Life has a way of making you feel small and helpless even when you are big and strong.
When I was a little girl I was a soft hearted soul, or, in the words of my older brother, a cry baby.
My dad used to enjoy reducing me to tears by reminding me that he and my mom would both die someday. If I didn’t get upset enough by his teasing, he would ratchet it up a notch by taunting me saying
“You don’t love me as much as you love mommy – you won’t cry when I die – only when mommy dies.”
By this point 8 year old me would be on the floor by my mom’s knees crying “I don’t want you to die!”
My dad clearly had issues, and his taunting no doubt contributed to my life long fear of abandonment. A fear that increased that November day in 1968 when his heart gave out while I was sitting in Geometry class daydreaming about asking Gary Bodnar to the Christmas Formal.
If my father’s death defined my adolescence, love her or hate her, as I did in equal measure, my mother’s life defined my adulthood. Through rebellion, anger, make ups, marriages, divorces, and children she and I have done an elaborate dance of co-dependence over the past four decades.
She has saved my life and treated me badly. I have cared for her through serious illness with compassion only to turn around years later to reject her and, in anger and hurt, say the most unspeakable things.
I have waited for her to love me unconditionally, just as she waited for that same unconditional love from her mother.
My mother, I have been told, by my brother’s widow, to whom my mother signed over all her decision making powers just after my brother’s death, has vascular dementia. That she deigned to speak with me at all to relay this information, is nothing short of a miracle. When I objected to my mother’s decision to sign everything over to her, without consultation with the family, I became persona non grata to all of them.
My brother’s widow, rich, cold and formidable, made sure of this. My mother was complicit in the shunning, choosing holidays with the widow and her expensive dog, rather than with the black sheep daughter and her children.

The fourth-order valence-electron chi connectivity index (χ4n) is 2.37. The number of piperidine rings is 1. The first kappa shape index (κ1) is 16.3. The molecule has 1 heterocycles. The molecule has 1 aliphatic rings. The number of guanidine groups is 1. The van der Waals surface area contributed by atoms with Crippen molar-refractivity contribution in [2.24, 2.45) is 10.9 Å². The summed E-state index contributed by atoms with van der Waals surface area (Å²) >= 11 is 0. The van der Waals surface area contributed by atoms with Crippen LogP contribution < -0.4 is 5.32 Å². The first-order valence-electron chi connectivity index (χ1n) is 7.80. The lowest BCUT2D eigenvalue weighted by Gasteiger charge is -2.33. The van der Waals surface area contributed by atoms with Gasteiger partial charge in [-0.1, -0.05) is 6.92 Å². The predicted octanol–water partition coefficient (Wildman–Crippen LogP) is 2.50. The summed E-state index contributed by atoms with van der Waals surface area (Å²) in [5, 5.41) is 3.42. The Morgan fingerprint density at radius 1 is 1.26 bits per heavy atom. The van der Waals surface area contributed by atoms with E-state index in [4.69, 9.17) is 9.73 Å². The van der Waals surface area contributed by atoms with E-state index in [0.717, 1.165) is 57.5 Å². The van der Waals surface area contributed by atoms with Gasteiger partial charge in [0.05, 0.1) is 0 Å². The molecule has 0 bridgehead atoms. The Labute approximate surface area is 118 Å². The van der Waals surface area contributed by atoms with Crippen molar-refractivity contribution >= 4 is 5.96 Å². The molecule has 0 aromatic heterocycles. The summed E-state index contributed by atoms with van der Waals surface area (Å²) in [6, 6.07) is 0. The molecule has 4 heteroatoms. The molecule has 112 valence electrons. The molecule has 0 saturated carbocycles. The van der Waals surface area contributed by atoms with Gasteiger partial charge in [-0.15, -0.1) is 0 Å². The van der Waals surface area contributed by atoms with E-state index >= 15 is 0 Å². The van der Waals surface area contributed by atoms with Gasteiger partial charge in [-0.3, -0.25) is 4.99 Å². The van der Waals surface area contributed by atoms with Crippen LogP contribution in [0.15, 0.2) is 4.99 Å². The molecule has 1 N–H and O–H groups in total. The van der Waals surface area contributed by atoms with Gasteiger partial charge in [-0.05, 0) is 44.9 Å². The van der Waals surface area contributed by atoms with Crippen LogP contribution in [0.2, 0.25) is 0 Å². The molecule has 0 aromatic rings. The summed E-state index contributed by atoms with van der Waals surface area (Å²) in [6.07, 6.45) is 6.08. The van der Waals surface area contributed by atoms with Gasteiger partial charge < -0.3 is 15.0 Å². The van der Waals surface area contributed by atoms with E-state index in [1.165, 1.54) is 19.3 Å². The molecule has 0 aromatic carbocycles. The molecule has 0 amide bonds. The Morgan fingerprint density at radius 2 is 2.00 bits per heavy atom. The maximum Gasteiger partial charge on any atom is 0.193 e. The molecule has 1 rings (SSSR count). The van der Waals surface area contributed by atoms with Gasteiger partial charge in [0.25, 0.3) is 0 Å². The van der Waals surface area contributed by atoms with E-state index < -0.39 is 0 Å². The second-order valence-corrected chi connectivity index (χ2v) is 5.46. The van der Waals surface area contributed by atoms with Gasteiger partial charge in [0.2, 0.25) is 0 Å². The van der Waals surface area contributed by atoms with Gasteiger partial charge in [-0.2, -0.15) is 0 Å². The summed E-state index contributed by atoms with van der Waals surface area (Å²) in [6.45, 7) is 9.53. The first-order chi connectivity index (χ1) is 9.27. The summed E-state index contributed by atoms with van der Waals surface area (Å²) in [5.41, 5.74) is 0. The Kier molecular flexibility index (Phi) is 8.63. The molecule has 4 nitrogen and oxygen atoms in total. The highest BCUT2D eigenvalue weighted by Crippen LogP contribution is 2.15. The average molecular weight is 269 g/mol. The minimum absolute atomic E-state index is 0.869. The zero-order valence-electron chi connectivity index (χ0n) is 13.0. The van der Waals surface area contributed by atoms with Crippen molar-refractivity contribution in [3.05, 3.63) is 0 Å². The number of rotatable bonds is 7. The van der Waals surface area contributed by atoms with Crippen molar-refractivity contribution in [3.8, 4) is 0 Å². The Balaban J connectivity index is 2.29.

That episode led to my anger and many unkind words.
Now our dance is coming to an end. In lucid moments, my mother tells me she regrets her decision. She tells me over and over again she is sorry. I tell her over and over again, I am sorry. I tell her I wish I had the financial resources to take care of her. I tell her I am grateful that the widow can take care of all the things that need taking care of now.
My mom tells me she feels safest when I am there. She tells me that the day we have just spent together has been the best she has had in months. I sit at her feet and cry a little and then remind her that her memory is shot so how can I be sure she is telling me the truth. We laugh a little sad laugh together.
My mom hears the widow’s truck in the driveway and her smile fades. She gets up quickly because she does not want the widow to see the little bag of paper towels and toilet paper she has packed up to give her unemployed daughter.
My heart falls; my stomach churns. The widow breezes in but does not stay. There is more to the beeze than meets the eye. In an offhand comment she conveys a fact that I should have known – my mother had overdosed on Aricept a day earlier. She was surprised (?) my mother (who lest you forget has dementia) forgot to tell me about the one sentence note that she put in my mom’s little purse. The note that said – C. took 2 1/2 aricept. You see I needed to know this because I was the one taking my mom to the doctor, to an appointment that was made the day before because she had become so weak.
No one thought to actually pick up the phone and communicate this fact – that my mom had taken 2 times the medication she should have.
The widow is packing away groceries, efficient and precise while I stand there feeling superfluous. My mom looks guilty; she seems to get more confused. The widow slices an orange and puts some grapes in front of my mom. My mom sits like a docile child while the widow dispenses her evening meds and tells her to eat a grape so the pills go down easy.
My head is spinning. Spinning that I did not know about the overdose – spinning at the thought that there is even more I do not know.
My mother asks the widow to stay and eat with us. The widow is too busy she says – she laughs a bit too loud and says “everyone needs me.” Then the widow goes across the hall to my mother’s neighbor, who is the widow’s mole, where she stays another 30 minutes while my mother frets about why the widow will not share a meal with us.
I put my mom at ease and try to break the tension with a little joke.
Once my mom sees that the widow has left the building she relaxes a bit. We sit and laugh and visit. Everything bad is forgotten. For the two of us now all that exists is this moment. My mommy, tiny, barely 100 pounds, sitting in her faded green chair with me at her feet. My head on her knee, her hand on my head. The unconditional love we have waited for is here, has always been here, will always be here.
That was yesterday; tonight I am at my home. My mom is with the widow. I wonder if she remembers that yesterday was her best day. I am afraid she will forget me. My heart hurts.
I want my mommy.